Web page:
A long time ago, Hg recommended a book called Skating To Antarctica, by Jenny Diski to me, but I never got around to reading it. Then a few weeks ago I was visiting Bristol, and came across a bookstall of some sort, run by earnest people, so it must have been for anti-vivisection purposes or something. Anyway, that’s beside the point. One of the books was Nothing Natural, by Jenny Diski; being a cat of excellent memory [in fact, a mind like a steel trap, as has been remarked], I remembered the recommendation, and purchased it for £1.
And that’s how I ended up reading a kinky novel on the train to work every day this week.
Now, I don’t know whether I should consider myself to be well-read in this genre, but it did seem to be an intellectual cut above your Anne Rice nonsense, so that was a good start. Another book it called to mind was Killing Me Softly, by Nicci French, although Ms Diski writes about the dynamic of a sadomasochistic relationship with more authority and less sugar coating than Ms French. Of course both the main characters are screwed-up bundles of issues, but that’s what unnatural desires are made of, isn’t it?
The story, in brief, is the tale of Rachel, a hardass single mother, with the emphasis on single, and Joshua, a Bad Man. They meet infrequently, at her flat, where he tortures her mentally and physically, and they both enjoy it. In a subplot, Rachel teaches a disadvantaged teenager, who is treated badly by the authorities who are supposed to care for him. When this comes to a bad end, she suffers from a severe bout of the depression to which she is prone; and although I have never experienced depression, I would think that this is more than just a sketch of how it feels to be chronically suicidal. Meanwhile, we are wondering whether Joshua could indeed be the sadistic rapist of whom Rachel has seen an accurate photofit sketch in the papers; she certainly believes him to be capable of losing control of his fantasies.
In an afterword, the author claims that the book is about honesty in relationships, and this is certainly a strong theme. It is also about power in relationships, and about people who appear to be totally self-sufficient but are usually hurt or confused on the inside. Initially, literary feminists applauded this novel, because although the heroine is initially portrayed as a weak and pathetic betrayer of the female race, in her enjoyment of pain and humiliation, she does eventually get revenge. the story of a single parent locked in an abusive relationship“>This review seems to miss the point quite nicely. According to the afterword, when Diski pointed out that they had completely misunderstood her intentions, which were to show the heroine losing her grip on reality in the end, feminist bookshops refused to stock it. Fortunately it’s still available in mainstream bookstores, where no political points need be made, only amazon points.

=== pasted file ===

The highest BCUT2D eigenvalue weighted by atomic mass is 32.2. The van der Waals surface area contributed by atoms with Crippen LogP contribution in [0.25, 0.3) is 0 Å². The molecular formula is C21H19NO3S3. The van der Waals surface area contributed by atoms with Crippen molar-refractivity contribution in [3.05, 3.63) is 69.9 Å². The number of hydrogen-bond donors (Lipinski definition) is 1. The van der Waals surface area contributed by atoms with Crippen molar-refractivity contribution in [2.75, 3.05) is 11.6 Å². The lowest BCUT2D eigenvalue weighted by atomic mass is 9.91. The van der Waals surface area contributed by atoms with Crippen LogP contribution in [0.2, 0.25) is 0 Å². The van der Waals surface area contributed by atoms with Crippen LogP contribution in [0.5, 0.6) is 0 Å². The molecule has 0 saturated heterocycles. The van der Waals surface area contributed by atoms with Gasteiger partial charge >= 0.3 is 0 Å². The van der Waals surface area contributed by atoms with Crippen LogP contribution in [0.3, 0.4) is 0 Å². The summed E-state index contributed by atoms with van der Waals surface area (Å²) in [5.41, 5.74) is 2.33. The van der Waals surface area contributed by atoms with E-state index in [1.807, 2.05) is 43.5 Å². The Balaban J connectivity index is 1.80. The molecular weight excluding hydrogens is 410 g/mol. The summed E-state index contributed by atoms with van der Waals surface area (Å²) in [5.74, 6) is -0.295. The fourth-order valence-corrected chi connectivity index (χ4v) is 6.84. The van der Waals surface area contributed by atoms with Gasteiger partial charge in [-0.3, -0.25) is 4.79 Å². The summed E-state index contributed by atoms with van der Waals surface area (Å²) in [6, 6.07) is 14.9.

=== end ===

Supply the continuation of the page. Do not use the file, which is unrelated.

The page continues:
For me, the novel is not flawless, but is darkly gripping. The writing style is too like my own fiction style [as opposed to blog style, which I prefer, but try as I might, I cannot produce fiction in this same style, meh], and as such I consider it to be slightly clunking prose, a little bit trying-too-hard. At the point where Rachel’s depression hits, the novel becomes very bleak, but you’re right there with her, wanting something external to make it all better, just as she does; or desperate for her to pull herself out of it, but understanding that that’s really not how depression works.